Living with a Disability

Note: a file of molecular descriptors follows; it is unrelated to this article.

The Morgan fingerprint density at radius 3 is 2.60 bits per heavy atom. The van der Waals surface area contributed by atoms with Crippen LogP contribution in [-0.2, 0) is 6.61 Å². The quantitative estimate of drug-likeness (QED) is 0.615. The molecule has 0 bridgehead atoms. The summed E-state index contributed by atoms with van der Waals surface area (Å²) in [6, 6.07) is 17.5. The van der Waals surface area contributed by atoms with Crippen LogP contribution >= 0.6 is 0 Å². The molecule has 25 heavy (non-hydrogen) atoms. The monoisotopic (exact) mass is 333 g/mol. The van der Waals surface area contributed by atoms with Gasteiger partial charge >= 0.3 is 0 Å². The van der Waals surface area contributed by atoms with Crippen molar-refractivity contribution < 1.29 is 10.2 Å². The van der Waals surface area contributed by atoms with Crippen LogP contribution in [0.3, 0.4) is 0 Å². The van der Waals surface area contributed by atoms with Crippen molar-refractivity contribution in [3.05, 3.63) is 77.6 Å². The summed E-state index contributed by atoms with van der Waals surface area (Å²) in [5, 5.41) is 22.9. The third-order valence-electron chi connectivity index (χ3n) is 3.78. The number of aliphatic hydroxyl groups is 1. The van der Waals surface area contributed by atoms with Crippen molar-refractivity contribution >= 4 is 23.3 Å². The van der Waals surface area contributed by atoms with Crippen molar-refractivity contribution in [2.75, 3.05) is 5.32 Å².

I have a hidden, albeit temporary, disability that affects almost everything I do in daily life. My concussion has limited my abilities to read, exercise and socialize for the past five months. I am much improved now, but over the summer, managing my concussion took over my life, as I couldn’t walk, read, or talk to anyone without feeling very dizzy. Stuck in bed, it was often challenging to think of ways to pass the time. Many concussion guides online have great tips to cope with a concussion, but the paradox lies in that concussion patients don’t even have the capacity to go online and access those resources. These concussion guides also have very real stories and medical tips that can help a patient cope psychologically and thus heal faster – if only the patient could read them. I didn’t even know about Android’s TalkBack feature, which allows blind patients to use their phone. Such a feature could have saved me some agony and given me access to the online world, helping me in both medical and psychological ways. My point in writing this post is not to elicit sympathy, but to draw attention to the fact that not only is it important to make assistive technology, but to also make it accessible to those who need it. This includes the dissemination of information (ie making concussion guides available as books), or adequately publicizing technology so that those who are disabled can know about their options. Oftentimes, assistive technology seems to be purposefully hidden, which parallels the effect to which society attempts to hide their disabled individuals. Hopefully one day, assistive technology can be as public and glorified as technology for healthy individuals.

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